Sunday, September 29, 2013
Dar vows to battle acid attacks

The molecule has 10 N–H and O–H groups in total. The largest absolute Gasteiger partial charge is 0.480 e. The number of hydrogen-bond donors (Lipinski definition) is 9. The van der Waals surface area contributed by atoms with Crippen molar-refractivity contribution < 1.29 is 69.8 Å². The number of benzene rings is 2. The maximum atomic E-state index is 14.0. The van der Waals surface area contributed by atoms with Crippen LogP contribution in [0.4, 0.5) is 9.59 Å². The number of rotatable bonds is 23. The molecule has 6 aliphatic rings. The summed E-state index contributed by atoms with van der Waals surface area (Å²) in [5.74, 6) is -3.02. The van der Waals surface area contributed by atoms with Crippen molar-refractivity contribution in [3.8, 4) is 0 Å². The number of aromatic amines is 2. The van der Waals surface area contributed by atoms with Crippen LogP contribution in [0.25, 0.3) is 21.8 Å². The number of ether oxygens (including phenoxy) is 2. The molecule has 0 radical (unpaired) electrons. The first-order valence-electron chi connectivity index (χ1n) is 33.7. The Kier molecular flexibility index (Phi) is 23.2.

Tanzanian President Dr Jakaya Kikwete has expressed his government’s commitment to ensure that the increasing acid attacks on people on the Mainland and in Zanzibar are brought to an end. For a start, he said, the Police Force conducted a special manhunt in Zanzibar for acid attack suspects. So far, ten people have been apprehended for allegedly being involved in throwing acid onto people’s faces. A statement issued in Dar es Salaam by the Directorate of Presidential Communications said that President Kikwete told the UN Secretary General, Ban Ki-Moon that the acid attack incidents have many fronts. However, he assured the UN Secretary General that the government will solve the problem once and for all within a short period. Mr Kikwete was responding to an enquiry by Mr Moon who wanted to have a clearer picture on the increasing number of acid attacks. President Kikwete said that there are more such attacks in Zanzibar than the Mainland. “It is true that we are experiencing acid attack problems especially in Zanzibar where there are more such atrocities compared to those in the Mainland. The Police Force conducted thorough investigations into he problem in a quest to apprehend culprits. “Ten suspects have been apprehended so far and will be prosecuted in courts of law soon,” he said. “At the beginning it was the Zanzibar Chief Sheikh’s secretary, Sheikh Fadhil Suleiman Soraga, who was attacked. “We thought the attack had been carried out by his opponents. But attacks on other people continued,” said Mr Kikwete. Meanwhile, Mr Ban Ki-Moon commended the contribution made by Tanzanian soldiers in peacekeeping in the Democratic Republic of Congo (DRC) as part of the UN contingent. He said that Tanzanian soldiers in DRC are doing a commendable job. The UN Secretary General also expressed his condolence to President Kikwete over the deaths of seven Tanzanian soldiers in Darfur under the UNAMID and two under MONUSCO. “I thank you for allowing your soldiers to take part in Eleven plus Four in DRC. The Tanzanian soldiers have proved to be a different outfit in the mission with a high degree of discipline and standard,” he said. Tanzania has become proactive in contributing troops to the UN peacekeeping operations with over 2,500 peacekeepers in Lebanon, Darfur and the Democratic Republic of Congo (DRC). Globally it is the 12th contributor of peacekeepers. President Kikwete thanked Mr Moon for his condolences over the fallen Tanzanian peacekeepers in Sudan and DRC, insisting that the country will continue with the noble endeavour as members of the UN with the duty of advancing and upholding the ideals of the esteemed organisation. On the souring relationship with Rwanda, President Kikwete was optimistic that after a meeting in Kampala, Uganda, with President Paul Kagame the situation would return to normal.